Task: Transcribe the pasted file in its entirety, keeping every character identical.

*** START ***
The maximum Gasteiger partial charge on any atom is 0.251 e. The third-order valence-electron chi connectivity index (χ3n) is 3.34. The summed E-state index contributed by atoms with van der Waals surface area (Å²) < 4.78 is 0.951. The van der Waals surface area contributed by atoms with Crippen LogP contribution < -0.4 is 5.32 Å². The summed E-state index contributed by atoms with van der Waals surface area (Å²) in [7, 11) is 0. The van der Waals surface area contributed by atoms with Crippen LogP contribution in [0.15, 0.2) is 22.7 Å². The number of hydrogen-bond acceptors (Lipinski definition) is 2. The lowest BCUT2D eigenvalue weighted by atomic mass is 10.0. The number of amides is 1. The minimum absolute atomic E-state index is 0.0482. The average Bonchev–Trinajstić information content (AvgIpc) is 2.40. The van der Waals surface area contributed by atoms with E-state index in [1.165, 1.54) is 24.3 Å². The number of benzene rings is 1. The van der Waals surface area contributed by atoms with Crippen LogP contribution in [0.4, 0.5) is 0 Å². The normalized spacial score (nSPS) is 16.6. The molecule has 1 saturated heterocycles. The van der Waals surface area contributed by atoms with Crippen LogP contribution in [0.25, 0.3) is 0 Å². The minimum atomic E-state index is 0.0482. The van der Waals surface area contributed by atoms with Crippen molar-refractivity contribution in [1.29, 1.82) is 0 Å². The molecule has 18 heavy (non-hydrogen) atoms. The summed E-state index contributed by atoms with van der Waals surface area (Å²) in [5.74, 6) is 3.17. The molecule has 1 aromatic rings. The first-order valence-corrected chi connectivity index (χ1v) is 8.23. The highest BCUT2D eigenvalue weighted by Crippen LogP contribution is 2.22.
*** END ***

The maximum Gasteiger partial charge on any atom is 0.251 e. The third-order valence-electron chi connectivity index (χ3n) is 3.34. The summed E-state index contributed by atoms with van der Waals surface area (Å²) < 4.78 is 0.951. The van der Waals surface area contributed by atoms with Crippen LogP contribution < -0.4 is 5.32 Å². The summed E-state index contributed by atoms with van der Waals surface area (Å²) in [7, 11) is 0. The van der Waals surface area contributed by atoms with Crippen LogP contribution in [0.15, 0.2) is 22.7 Å². The number of hydrogen-bond acceptors (Lipinski definition) is 2. The lowest BCUT2D eigenvalue weighted by atomic mass is 10.0. The number of amides is 1. The minimum absolute atomic E-state index is 0.0482. The average Bonchev–Trinajstić information content (AvgIpc) is 2.40. The van der Waals surface area contributed by atoms with E-state index in [1.165, 1.54) is 24.3 Å². The number of benzene rings is 1. The van der Waals surface area contributed by atoms with Crippen LogP contribution in [0.4, 0.5) is 0 Å². The normalized spacial score (nSPS) is 16.6. The molecule has 1 saturated heterocycles. The van der Waals surface area contributed by atoms with Crippen LogP contribution in [0.25, 0.3) is 0 Å². The minimum atomic E-state index is 0.0482. The van der Waals surface area contributed by atoms with Crippen molar-refractivity contribution in [1.29, 1.82) is 0 Å². The molecule has 18 heavy (non-hydrogen) atoms. The summed E-state index contributed by atoms with van der Waals surface area (Å²) in [5.74, 6) is 3.17. The molecule has 1 aromatic rings. The first-order valence-corrected chi connectivity index (χ1v) is 8.23. The highest BCUT2D eigenvalue weighted by Crippen LogP contribution is 2.22.